All this raises questions about whether the RMB revaluation matters to the person on the street. Many observers in the U.S. say it does. According to them, the weak-currency policy has meant China is giving its firms an unfair competitive advantage over their counterparts in other countries by making Made-in-China products cheaper. As a result, “[China] is exporting very large doses of unemployment to the rest of the world — including the United States, but also to Europe and to many emerging market economies, including Brazil, India, Mexico and South Africa,” noted PIIE’s Bergsten in his testimony on Capitol Hill. In a blog published in January, New York Times columnist and Nobel laureate Paul Krugman wrote that “Chinese mercantilism” has cost the U.S. 1.4 million jobs.
Krugman, Bergsten and a host of other China-policy critics say that while letting the value of the RMB rise might leave consumers in the U.S. and elsewhere paying higher prices for formerly cheap Chinese goods, it will help make America’s goods more attractive both at home and abroad, which in turn will give employment levels a big boost. Bergsten reported in his testimony that “every $1 billion of exports supports about 6,000 to 8,000 [mainly high-paying manufacturing] jobs in the U.S. economy.”
But not everyone is as certain about how large a role the RMB’s value played during the global economic downturn, or is as optimistic about the effects of China’s new policy. “America needed a whipping boy to blame for the crisis,” says Simon J. Evenett, professor of international trade and economic development at the University of St. Gallen, Switzerland. He predicts that the exchange-rate debate is far from over. “It has all the ingredients of a long-running drama.” Meanwhile, he says that China Inc.’s competitive advantages could very well strengthen, rather than weaken, over time. “If an increase in the RMB value is gradual, it will just encourage a lot of Chinese companies to upgrade their products, not knock them out [of business], as some Americans hope. The principal losers would be U.S. firms.”
As for workers in the U.S., Evenett predicts that a revalued RMB won’t lead to the rosy scenario which many people say higher exports and lower imports would bring. He cites recent research on U.S. output and employment that he conducted earlier this year with Joseph Francois, professor of economics at Johannes Kepler University in Linz, Austria. For example, their research found that the majority of China’s exports to the U.S. are not destined for American consumers, but for firms in the form of components and other unfinished goods. “This is not just true for imports from China, but for all imports,” the two professors wrote in an article about their findings, published in April on Voxeu.org, a policy-analysis web site. “Consequently, imports from China and elsewhere feed into the overall cost structure of the U.S. economy and thus influence the global competitiveness of U.S. firms.”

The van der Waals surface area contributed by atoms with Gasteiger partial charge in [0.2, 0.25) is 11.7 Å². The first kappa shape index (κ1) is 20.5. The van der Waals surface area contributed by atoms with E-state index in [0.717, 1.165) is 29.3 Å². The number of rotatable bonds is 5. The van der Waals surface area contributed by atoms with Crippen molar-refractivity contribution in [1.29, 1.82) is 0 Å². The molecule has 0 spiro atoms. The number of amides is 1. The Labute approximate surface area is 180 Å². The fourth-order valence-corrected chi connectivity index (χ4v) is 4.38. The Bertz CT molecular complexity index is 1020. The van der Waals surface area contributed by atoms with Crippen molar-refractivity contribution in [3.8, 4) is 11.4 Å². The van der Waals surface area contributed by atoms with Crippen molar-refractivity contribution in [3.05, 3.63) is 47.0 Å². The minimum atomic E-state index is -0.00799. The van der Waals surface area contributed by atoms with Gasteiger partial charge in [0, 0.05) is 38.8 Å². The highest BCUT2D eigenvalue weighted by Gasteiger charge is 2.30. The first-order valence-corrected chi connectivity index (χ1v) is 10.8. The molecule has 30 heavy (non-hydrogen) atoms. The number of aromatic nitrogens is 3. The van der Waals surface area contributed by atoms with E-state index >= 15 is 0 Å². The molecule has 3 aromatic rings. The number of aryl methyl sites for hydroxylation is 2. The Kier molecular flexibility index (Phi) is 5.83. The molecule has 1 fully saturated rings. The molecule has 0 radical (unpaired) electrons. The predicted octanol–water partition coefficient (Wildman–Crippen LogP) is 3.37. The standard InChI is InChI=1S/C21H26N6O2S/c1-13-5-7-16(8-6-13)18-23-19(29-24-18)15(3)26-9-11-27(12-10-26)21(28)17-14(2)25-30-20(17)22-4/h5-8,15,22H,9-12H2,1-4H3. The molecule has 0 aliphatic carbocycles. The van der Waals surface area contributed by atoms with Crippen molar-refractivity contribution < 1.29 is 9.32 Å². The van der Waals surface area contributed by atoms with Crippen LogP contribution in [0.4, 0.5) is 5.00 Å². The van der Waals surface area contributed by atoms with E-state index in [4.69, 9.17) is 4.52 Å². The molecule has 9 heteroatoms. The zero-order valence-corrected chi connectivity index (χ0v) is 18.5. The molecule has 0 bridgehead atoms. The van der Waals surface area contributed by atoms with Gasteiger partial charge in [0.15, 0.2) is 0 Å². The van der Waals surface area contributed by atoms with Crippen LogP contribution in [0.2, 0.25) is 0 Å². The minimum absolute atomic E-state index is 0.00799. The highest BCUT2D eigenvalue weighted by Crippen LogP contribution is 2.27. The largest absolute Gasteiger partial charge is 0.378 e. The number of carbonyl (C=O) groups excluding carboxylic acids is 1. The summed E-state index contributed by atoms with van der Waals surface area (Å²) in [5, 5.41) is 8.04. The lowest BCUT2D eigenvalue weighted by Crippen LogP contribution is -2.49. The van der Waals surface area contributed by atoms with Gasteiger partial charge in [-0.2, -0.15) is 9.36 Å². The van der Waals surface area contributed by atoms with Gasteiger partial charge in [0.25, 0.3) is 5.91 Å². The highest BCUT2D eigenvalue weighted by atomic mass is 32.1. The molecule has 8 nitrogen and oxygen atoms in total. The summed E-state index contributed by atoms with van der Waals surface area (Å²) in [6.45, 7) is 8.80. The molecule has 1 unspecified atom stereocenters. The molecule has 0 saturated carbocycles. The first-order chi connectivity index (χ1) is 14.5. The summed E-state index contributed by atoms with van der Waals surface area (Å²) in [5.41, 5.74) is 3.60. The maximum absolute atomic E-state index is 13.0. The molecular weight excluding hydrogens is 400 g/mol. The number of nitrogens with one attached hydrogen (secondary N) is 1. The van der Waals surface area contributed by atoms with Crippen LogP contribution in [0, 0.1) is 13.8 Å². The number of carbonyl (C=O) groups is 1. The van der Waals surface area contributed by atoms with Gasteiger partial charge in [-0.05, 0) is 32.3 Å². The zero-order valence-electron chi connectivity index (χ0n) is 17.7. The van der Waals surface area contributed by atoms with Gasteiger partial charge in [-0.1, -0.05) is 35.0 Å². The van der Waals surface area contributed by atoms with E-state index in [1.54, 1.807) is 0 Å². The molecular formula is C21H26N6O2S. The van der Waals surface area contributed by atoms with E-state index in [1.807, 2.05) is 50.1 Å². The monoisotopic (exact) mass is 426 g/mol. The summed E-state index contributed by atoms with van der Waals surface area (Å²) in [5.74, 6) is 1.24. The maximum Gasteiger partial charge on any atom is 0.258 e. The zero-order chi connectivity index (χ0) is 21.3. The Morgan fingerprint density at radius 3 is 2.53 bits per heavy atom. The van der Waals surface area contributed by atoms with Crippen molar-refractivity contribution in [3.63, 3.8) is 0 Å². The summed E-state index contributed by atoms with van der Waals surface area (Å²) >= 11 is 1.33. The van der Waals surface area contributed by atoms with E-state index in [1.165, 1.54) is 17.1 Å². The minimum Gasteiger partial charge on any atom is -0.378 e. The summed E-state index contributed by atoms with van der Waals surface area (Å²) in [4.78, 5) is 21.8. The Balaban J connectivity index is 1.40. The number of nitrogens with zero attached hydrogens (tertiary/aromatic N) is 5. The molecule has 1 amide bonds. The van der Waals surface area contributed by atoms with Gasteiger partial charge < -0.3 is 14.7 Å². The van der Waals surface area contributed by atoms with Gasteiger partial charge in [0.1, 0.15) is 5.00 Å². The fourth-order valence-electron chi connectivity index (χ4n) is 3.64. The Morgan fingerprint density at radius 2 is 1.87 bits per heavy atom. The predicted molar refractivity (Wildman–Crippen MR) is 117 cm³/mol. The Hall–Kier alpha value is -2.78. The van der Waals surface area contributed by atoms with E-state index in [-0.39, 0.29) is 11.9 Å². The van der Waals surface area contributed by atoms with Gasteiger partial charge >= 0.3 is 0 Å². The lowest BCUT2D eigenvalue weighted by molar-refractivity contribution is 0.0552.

Moreover, they observed, “in a world where only finished goods were sold — where the principal effect of revaluations is on export prices — then it might have been sensible to link revaluation, current account improvements and job creation. However, this is not the world we live in.” Evenett and Francois calculate that roughly 420,000 U.S. jobs could be lost if the RMB is revalued by 10%.
A Turning Point
In terms of what the Chinese should expect from the revaluation, Wang of CEIBS underscores the importance of looking at it alongside another big change: The rise of Chinese wages. “China is at a turning point,” he says. “For the past 25 years, wages have been growing slower than GDP. That caused a bigger problem in China” than the currency policy. The country’s current account surplus of about 15% of GDP — caused by chronic savings-consumption imbalances — has had a negative impact on the health of its economy. “Unless wages grow faster than GDP, I don’t think we can achieve an internal rebalancing,” he notes. “And it was internal imbalances that caused external imbalances.”
Marshall W. Meyer, Wharton professor of management, agrees that rising wages have a key role to play. “The wage increases are a ‘backdoor’ RMB revaluation. I’m sure prices will go up with wages, which will have to be passed on to consumers — which is pretty much what the effect of a RMB revaluation is. Unless, of course, [Chinese companies] nail down some efficiency in productivity or distribution processes, which means prices [for consumers] won’t go up as much.”
But as both Wang and Meyer note, the government has been in a corner when it comes to wages. “The government can’t avoid wage increases. It’s very conscious of its role of being ‘on the side of the people,'” says Meyer. And though still wanting to hang on to maintain the GDP’s growth trajectory, the only way the government can pursue a strategy to reduce its dependency on exports while increasing domestic consumption is to encourage higher salaries, he adds.
As Wang observes, “They really have to control the speed of change, which means they can’t let the exchange rate rise too fast. It would backfire and many people would lose their jobs. So a mild increase in wages — just a little bit faster than GDP growth — would solve the problem.”
In terms of whether a stronger RMB could lead to Chinese exporters losing business in key international markets and forcing layoffs at home, Wang believes it is unlikely, given China’s strong foothold in the U.S. and elsewhere. “You have to realize that with Chinese imports, there are no substitutes in the short term. Maybe in 10 years, importers will have a choice, but right now they will just have to pay more,” he says. “No other country can step in on a big scale. Some countries will try, [but] to build a manufacturing base and all the infrastructure that you need — transportation, energy, the entire value chain to the final good — takes many years.”
Certainly, currency revaluations alone can’t address the bigger global challenge, experts note. According to Bergsten, “Successful international adjustment … requires corrective action by the United States, particularly with respect to its budget deficit and low national saving rate, and other countries as well as by China. But it is impossible for deficit countries to reduce their imbalances unless surplus countries reduce theirs.”